A convicted identity thief blames the state for allowing a convicted murderer to slash her face with a razor at the Washington Corrections Center for Women near Purdy.
In a lawsuit filed last week in Pierce County Superior Court, Wynona Cooper, 60, contends prison officials did not do enough to keep her safe from Kathryn Sue Williams, 39.
Cooper seeks an unspecified monetary amount for “psychological damages and physical injury,” according to the lawsuit, filed on her behalf by attorney Lance Hester.
Melissa Johnson, a spokeswoman for the Department of Corrections, said the agency would not answer questions about the litigation.
“It’s an ongoing lawsuit, and we can’t offer any comment,” Johnson said Tuesday.
The state Attorney General’s Office, which will defend the state, did not reply to a request for comment.
At the time of the attack, Cooper was serving a nearly five-year sentence for using a stolen credit card to buy food at a Tacoma restaurant; Williams was serving a 25-year term for killing her mother in Kent and dismembering the body.
They were cellmates in 2013 and apparently got into a fight in the summer of that year, court records show. Both were placed in segregation after the fight and later returned to different cells in the same pod, CCU East.
Cooper repeatedly asked to be moved to the CCU West pod because she feared Williams, according to her suit. Instead, prison officials decided to move Williams and told her so on Oct. 23, 2013, the lawsuit states.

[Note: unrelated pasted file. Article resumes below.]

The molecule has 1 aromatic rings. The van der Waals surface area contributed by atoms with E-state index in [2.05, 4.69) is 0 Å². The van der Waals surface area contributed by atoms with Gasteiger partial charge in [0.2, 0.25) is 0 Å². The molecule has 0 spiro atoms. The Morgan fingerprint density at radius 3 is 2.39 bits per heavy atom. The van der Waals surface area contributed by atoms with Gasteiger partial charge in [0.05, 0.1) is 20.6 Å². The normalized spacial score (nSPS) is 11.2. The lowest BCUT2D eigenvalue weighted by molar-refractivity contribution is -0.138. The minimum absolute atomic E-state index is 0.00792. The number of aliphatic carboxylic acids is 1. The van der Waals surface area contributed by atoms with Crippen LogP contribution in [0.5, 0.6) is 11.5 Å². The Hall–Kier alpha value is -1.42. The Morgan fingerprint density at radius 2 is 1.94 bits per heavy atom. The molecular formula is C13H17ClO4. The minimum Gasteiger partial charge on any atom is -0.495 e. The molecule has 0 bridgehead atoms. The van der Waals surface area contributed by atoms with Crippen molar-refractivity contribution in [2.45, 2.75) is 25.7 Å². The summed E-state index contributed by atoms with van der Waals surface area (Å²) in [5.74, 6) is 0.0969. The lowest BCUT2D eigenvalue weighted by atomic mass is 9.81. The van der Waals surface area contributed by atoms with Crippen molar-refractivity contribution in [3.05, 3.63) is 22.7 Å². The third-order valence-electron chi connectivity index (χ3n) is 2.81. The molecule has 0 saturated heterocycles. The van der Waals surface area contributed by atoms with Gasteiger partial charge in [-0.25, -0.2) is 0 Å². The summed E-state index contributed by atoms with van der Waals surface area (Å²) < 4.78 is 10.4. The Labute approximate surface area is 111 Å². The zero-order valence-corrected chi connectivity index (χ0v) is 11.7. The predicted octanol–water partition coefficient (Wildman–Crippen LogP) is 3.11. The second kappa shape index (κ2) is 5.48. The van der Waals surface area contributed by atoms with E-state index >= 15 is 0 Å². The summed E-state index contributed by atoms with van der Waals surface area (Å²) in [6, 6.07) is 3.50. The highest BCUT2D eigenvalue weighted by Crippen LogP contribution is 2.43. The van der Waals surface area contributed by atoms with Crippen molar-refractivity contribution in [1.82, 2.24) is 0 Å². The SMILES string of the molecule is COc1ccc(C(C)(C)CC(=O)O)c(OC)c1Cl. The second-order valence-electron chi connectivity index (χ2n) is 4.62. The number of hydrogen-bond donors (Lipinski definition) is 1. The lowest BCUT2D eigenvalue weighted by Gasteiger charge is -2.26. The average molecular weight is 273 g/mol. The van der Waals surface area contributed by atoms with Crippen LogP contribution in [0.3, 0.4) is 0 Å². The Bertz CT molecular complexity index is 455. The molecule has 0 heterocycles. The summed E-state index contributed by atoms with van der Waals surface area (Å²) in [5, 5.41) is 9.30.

Williams was not happy about moving and blamed Cooper, according to the suit.
Williams later that day attacked Cooper when they were outside their cells. She slashed at Cooper with a makeshift knife made of a small razor blade attached to a pencil eraser with rubber bands.
It took 24 stitches to close Cooper’s wounds, court records show.
Williams was convicted of first-degree assault in the case and sentenced to an additional 14 years, court records show.
“The defendant did make a statement to a Department of Corrections official indicating that she attacked the victim because previously she had to move pods and the victim did not,” records in the criminal case show.
Deputy prosecutor Hugh Birgenheier noted in charging papers that there were reports Cooper, who is black, had been antagonizing Williams, who is white, with racial slurs “to have the defendant attack the victim so the victim could bring a lawsuit against the state of Washington.”
Hester said this week his client denies making such a statement.